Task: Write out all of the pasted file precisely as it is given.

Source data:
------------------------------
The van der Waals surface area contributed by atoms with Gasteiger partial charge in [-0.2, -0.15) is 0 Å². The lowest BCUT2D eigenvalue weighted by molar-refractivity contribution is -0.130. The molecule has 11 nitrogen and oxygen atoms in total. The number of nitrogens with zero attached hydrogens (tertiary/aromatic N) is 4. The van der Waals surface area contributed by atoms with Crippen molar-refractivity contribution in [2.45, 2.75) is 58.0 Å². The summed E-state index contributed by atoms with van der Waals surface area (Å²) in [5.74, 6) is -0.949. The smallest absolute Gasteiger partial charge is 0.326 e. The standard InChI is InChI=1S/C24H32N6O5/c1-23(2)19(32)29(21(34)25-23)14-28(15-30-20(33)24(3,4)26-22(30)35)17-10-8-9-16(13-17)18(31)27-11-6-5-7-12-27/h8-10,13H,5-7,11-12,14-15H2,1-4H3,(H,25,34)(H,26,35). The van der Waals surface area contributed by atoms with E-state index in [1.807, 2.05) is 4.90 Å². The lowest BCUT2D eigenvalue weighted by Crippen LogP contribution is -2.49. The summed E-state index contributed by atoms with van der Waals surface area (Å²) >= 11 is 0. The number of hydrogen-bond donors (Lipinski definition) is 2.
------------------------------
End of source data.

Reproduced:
The van der Waals surface area contributed by atoms with Gasteiger partial charge in [-0.2, -0.15) is 0 Å². The lowest BCUT2D eigenvalue weighted by molar-refractivity contribution is -0.130. The molecule has 11 nitrogen and oxygen atoms in total. The number of nitrogens with zero attached hydrogens (tertiary/aromatic N) is 4. The van der Waals surface area contributed by atoms with Crippen molar-refractivity contribution in [2.45, 2.75) is 58.0 Å². The summed E-state index contributed by atoms with van der Waals surface area (Å²) in [5.74, 6) is -0.949. The smallest absolute Gasteiger partial charge is 0.326 e. The standard InChI is InChI=1S/C24H32N6O5/c1-23(2)19(32)29(21(34)25-23)14-28(15-30-20(33)24(3,4)26-22(30)35)17-10-8-9-16(13-17)18(31)27-11-6-5-7-12-27/h8-10,13H,5-7,11-12,14-15H2,1-4H3,(H,25,34)(H,26,35). The van der Waals surface area contributed by atoms with E-state index in [1.807, 2.05) is 4.90 Å². The lowest BCUT2D eigenvalue weighted by Crippen LogP contribution is -2.49. The summed E-state index contributed by atoms with van der Waals surface area (Å²) >= 11 is 0. The number of hydrogen-bond donors (Lipinski definition) is 2.